Police launch training campaign for companies to avoid ‘phishing’ expeditions
In view of the rise in online attacks, the Police Cyber Crime Unit is launching a campaign that offers training sessions to a number of companies on how to avoid falling victim to cybercrime.
Inspector Sergio Pisani who spoke to TVM, said that the attacks, known as ‘phishing’, usually came from the companies themselves with criminals obtaining from them valuable information, such as credit card numbers, account numbers, passwords and login details, all of which can be used to stolen money.
The problem has become so common, that eight million people daily fall victim of ‘phishing’ around the world.
Indeed, the attack on Bank of Valletta’s system last February when € 13 million were stolen, may have originated from a similar ‘phishing attack.
Inspector Sergio Pisani said that it would have likely occurred after someone received an email which at first glance seemed to have been sent from a trustworthy source, but which in fact was sent by a criminal group.
“So ultimately it is a person who fell for a phishing attack and who opened the door to these criminals allowing them to deposit their software inside the system. Although it may have sounded like a large amount of money, the country was quick to realise what had happened.”said the Inspector.
Inspector Pisani went on to say that the internet opened the door to many opportunities, and was also a tool that could be used by criminals, even in transnational attacks.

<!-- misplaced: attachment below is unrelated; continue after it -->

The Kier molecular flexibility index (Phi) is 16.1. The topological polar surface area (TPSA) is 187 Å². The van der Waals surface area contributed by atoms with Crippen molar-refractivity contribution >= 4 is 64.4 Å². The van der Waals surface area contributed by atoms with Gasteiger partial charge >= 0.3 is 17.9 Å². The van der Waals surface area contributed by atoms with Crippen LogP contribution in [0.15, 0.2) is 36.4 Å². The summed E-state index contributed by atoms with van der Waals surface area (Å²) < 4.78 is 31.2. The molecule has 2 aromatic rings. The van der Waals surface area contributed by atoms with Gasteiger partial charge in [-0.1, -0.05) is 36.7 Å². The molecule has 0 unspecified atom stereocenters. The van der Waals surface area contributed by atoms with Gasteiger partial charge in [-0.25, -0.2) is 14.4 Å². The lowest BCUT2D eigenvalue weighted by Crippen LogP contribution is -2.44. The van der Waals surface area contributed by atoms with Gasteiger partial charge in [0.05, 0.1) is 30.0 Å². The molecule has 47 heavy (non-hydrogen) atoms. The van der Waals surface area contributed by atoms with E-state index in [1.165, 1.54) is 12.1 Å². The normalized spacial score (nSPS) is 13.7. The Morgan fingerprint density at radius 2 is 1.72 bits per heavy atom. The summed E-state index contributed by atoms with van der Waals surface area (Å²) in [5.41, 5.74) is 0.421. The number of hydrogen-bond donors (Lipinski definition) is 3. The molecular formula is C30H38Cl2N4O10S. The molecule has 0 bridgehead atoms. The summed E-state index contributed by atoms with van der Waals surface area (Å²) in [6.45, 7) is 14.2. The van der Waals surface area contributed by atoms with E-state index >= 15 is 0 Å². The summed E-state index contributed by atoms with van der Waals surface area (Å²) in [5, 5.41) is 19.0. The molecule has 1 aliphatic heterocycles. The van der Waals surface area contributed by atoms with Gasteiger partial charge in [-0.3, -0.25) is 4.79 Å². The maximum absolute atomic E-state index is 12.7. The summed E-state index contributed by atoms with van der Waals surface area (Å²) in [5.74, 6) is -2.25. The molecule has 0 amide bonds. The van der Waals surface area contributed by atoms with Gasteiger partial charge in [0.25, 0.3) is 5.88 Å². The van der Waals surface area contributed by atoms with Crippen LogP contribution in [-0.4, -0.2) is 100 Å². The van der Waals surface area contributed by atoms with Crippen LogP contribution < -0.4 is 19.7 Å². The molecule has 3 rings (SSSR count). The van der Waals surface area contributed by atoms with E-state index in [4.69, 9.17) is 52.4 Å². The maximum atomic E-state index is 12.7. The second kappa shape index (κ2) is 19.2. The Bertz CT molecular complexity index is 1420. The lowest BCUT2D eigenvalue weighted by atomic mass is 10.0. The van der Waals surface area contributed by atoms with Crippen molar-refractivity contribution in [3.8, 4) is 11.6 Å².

“Every minute 188 million emails are sent. 80,000 people fall victim to ‘phishing attacks’. Criminals are using this as their weapon where the purpose of the email is to deceive the recipient, who imagines it is a legitimate email. ”
Inspector Pisani said that everyday dozens of Maltese are falling victim to these attacks. “It is estimated that by the year 2021, criminal enterprises will bring in six trillion dollars a year from such behavior. It is unfortunate that in Malta we have a substantial number of people falling victim to these attacks, and so the Maltese police are doing everything to reduce the gap indicated by the United Nations, namely that 97% are not able to distinguish this attack. ”
Inspector Pisani said that if someone receives a suspicious email, the first thing he should do is to click on the name of the sender to try to find out more details. If someone has fallen victim, he should immediately inform the bank and report the matter to the police.